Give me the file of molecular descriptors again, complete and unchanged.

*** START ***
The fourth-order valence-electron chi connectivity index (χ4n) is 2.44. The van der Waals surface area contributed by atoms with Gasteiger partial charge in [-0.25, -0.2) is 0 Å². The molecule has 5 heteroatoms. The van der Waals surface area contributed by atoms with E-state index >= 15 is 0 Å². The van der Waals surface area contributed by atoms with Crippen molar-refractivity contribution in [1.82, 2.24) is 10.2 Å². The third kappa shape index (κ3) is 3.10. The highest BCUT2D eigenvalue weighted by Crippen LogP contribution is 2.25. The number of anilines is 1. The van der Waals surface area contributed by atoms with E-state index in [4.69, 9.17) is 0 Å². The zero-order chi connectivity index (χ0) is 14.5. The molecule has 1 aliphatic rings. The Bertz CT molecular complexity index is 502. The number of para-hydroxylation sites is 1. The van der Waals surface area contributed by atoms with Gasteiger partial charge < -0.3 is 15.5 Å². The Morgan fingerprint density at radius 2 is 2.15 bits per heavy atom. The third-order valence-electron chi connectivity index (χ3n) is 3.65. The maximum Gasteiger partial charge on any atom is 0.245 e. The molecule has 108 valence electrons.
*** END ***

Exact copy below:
The fourth-order valence-electron chi connectivity index (χ4n) is 2.44. The van der Waals surface area contributed by atoms with Gasteiger partial charge in [-0.25, -0.2) is 0 Å². The molecule has 5 heteroatoms. The van der Waals surface area contributed by atoms with E-state index >= 15 is 0 Å². The van der Waals surface area contributed by atoms with Crippen molar-refractivity contribution in [1.82, 2.24) is 10.2 Å². The third kappa shape index (κ3) is 3.10. The highest BCUT2D eigenvalue weighted by Crippen LogP contribution is 2.25. The number of anilines is 1. The van der Waals surface area contributed by atoms with E-state index in [4.69, 9.17) is 0 Å². The zero-order chi connectivity index (χ0) is 14.5. The molecule has 1 aliphatic rings. The Bertz CT molecular complexity index is 502. The number of para-hydroxylation sites is 1. The van der Waals surface area contributed by atoms with Gasteiger partial charge < -0.3 is 15.5 Å². The Morgan fingerprint density at radius 2 is 2.15 bits per heavy atom. The third-order valence-electron chi connectivity index (χ3n) is 3.65. The maximum Gasteiger partial charge on any atom is 0.245 e. The molecule has 108 valence electrons.